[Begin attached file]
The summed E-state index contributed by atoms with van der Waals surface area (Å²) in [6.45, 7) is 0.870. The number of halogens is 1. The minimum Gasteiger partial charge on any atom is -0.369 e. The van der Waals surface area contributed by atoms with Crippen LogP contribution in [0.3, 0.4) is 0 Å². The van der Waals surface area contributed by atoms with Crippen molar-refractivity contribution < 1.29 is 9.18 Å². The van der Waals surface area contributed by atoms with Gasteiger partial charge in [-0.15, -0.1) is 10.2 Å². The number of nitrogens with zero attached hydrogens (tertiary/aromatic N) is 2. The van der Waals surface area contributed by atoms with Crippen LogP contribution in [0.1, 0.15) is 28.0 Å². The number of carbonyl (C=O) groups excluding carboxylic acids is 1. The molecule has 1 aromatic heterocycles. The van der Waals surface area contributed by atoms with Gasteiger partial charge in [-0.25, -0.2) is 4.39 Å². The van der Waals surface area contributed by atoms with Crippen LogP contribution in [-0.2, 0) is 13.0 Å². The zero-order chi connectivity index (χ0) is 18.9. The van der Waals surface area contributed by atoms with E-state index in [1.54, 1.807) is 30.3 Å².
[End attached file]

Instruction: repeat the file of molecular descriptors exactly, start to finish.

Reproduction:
The summed E-state index contributed by atoms with van der Waals surface area (Å²) in [6.45, 7) is 0.870. The number of halogens is 1. The minimum Gasteiger partial charge on any atom is -0.369 e. The van der Waals surface area contributed by atoms with Crippen LogP contribution in [0.3, 0.4) is 0 Å². The van der Waals surface area contributed by atoms with Crippen molar-refractivity contribution < 1.29 is 9.18 Å². The van der Waals surface area contributed by atoms with Gasteiger partial charge in [-0.15, -0.1) is 10.2 Å². The number of nitrogens with zero attached hydrogens (tertiary/aromatic N) is 2. The van der Waals surface area contributed by atoms with Crippen LogP contribution in [0.1, 0.15) is 28.0 Å². The number of carbonyl (C=O) groups excluding carboxylic acids is 1. The molecule has 1 aromatic heterocycles. The van der Waals surface area contributed by atoms with Gasteiger partial charge in [-0.25, -0.2) is 4.39 Å². The van der Waals surface area contributed by atoms with Crippen LogP contribution in [-0.2, 0) is 13.0 Å². The zero-order chi connectivity index (χ0) is 18.9. The van der Waals surface area contributed by atoms with E-state index in [1.54, 1.807) is 30.3 Å².